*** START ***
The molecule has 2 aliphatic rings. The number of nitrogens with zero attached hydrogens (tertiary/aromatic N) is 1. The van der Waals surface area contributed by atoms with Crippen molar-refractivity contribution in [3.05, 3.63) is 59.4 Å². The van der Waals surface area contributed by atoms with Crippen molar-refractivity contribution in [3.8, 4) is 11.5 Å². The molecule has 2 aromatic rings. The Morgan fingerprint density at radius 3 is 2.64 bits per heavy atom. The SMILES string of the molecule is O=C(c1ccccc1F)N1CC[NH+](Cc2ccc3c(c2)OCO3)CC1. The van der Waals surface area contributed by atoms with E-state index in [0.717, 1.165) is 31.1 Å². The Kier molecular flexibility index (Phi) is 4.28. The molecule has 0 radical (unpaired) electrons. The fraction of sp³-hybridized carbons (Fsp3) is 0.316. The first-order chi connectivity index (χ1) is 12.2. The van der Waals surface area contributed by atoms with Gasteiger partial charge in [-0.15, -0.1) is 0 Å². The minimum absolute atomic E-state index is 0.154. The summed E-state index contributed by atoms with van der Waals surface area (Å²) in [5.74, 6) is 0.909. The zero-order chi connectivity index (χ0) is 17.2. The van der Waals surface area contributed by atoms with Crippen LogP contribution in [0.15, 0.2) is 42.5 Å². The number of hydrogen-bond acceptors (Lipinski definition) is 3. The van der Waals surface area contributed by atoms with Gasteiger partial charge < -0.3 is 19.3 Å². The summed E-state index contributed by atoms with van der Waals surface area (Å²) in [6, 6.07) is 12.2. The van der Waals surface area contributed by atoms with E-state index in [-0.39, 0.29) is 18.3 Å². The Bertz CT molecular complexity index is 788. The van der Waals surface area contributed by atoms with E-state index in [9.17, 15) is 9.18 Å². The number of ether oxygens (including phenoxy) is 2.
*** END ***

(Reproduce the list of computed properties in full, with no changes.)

The molecule has 2 aliphatic rings. The number of nitrogens with zero attached hydrogens (tertiary/aromatic N) is 1. The van der Waals surface area contributed by atoms with Crippen molar-refractivity contribution in [3.05, 3.63) is 59.4 Å². The van der Waals surface area contributed by atoms with Crippen molar-refractivity contribution in [3.8, 4) is 11.5 Å². The molecule has 2 aromatic rings. The Morgan fingerprint density at radius 3 is 2.64 bits per heavy atom. The SMILES string of the molecule is O=C(c1ccccc1F)N1CC[NH+](Cc2ccc3c(c2)OCO3)CC1. The van der Waals surface area contributed by atoms with E-state index in [0.717, 1.165) is 31.1 Å². The Kier molecular flexibility index (Phi) is 4.28. The molecule has 0 radical (unpaired) electrons. The fraction of sp³-hybridized carbons (Fsp3) is 0.316. The first-order chi connectivity index (χ1) is 12.2. The van der Waals surface area contributed by atoms with Gasteiger partial charge in [-0.15, -0.1) is 0 Å². The minimum absolute atomic E-state index is 0.154. The summed E-state index contributed by atoms with van der Waals surface area (Å²) in [5.74, 6) is 0.909. The zero-order chi connectivity index (χ0) is 17.2. The van der Waals surface area contributed by atoms with Crippen LogP contribution in [0.15, 0.2) is 42.5 Å². The number of hydrogen-bond acceptors (Lipinski definition) is 3. The van der Waals surface area contributed by atoms with Gasteiger partial charge < -0.3 is 19.3 Å². The summed E-state index contributed by atoms with van der Waals surface area (Å²) in [6, 6.07) is 12.2. The van der Waals surface area contributed by atoms with E-state index in [-0.39, 0.29) is 18.3 Å². The Bertz CT molecular complexity index is 788. The van der Waals surface area contributed by atoms with E-state index in [9.17, 15) is 9.18 Å². The number of ether oxygens (including phenoxy) is 2.